Obama reaches out to health groups on carbon

President Obama promoted his administration's new carbon pollution standards for existing power plants on a call with health groups Monday afternoon.

"Climate change is real, and it has serious impacts as we speak," Obama said on the brief phone call, hosted by the American Lung Association.

Obama touted the flexibility of the rules, a central part of controversy surrounding the proposal as Republicans claim states will be left out to dry trying to reach unattainable reduction goals.

"It provides states a wide range of options of achieving their goals but makes sure that we are reducing carbon pollution that hurts the health of our kids, and the health of our planet," Obama said.

Obama warned health groups that they will inevitably hear from those who say the rush will kill the economy and jobs.

"I promise you will hear from critics," Obama said, adding that those claims are "debunked" when workers and businesses innovate with federal incentive.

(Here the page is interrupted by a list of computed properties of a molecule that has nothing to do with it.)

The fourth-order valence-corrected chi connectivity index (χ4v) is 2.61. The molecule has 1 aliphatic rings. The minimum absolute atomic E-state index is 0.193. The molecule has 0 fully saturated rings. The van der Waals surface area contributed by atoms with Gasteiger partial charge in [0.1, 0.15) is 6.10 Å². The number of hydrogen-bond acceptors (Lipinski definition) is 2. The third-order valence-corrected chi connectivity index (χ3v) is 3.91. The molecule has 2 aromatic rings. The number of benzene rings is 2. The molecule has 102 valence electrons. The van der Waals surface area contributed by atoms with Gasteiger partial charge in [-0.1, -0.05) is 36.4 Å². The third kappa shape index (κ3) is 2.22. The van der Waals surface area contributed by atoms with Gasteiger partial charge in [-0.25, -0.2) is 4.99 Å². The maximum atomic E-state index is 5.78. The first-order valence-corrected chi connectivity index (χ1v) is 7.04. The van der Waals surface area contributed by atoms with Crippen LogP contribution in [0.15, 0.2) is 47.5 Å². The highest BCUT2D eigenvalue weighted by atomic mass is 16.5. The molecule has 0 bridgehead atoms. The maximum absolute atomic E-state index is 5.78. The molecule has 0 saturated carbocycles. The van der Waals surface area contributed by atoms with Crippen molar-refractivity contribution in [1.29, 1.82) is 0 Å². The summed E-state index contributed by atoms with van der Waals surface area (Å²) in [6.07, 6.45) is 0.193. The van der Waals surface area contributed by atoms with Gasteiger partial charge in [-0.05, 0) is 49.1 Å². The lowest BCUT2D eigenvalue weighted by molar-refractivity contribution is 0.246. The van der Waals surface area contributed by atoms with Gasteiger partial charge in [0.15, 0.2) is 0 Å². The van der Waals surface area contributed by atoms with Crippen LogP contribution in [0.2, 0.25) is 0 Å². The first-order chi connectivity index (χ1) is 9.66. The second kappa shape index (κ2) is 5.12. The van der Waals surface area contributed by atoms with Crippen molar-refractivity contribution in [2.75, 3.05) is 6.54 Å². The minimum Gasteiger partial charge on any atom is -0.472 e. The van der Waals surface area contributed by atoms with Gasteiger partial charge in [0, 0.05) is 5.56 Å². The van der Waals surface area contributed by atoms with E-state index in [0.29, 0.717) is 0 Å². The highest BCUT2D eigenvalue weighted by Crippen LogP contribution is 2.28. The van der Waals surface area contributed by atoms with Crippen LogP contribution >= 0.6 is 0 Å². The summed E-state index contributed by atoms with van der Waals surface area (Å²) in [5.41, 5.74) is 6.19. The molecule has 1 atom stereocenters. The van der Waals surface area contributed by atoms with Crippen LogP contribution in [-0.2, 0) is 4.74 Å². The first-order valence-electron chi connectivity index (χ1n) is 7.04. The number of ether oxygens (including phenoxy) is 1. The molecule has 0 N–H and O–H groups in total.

"When Americans are called on to innovate, thats what they do," Obama said.

Obama stressed that despite the scrutiny, the United States doesn't have a choice of inaction.

"There’s going to be a lot of efforts to put out misinformation and to try to make sure that spin overwhelms substance, and that PR overwhelms science, but I wanted to call you directly so you guys hear from me directly this is something that is important for all of us," he said.

Obama added that climate policies are crucial to ensure that "future generations are able to enjoy this beautiful blue ball in the middle of space that we're a part of."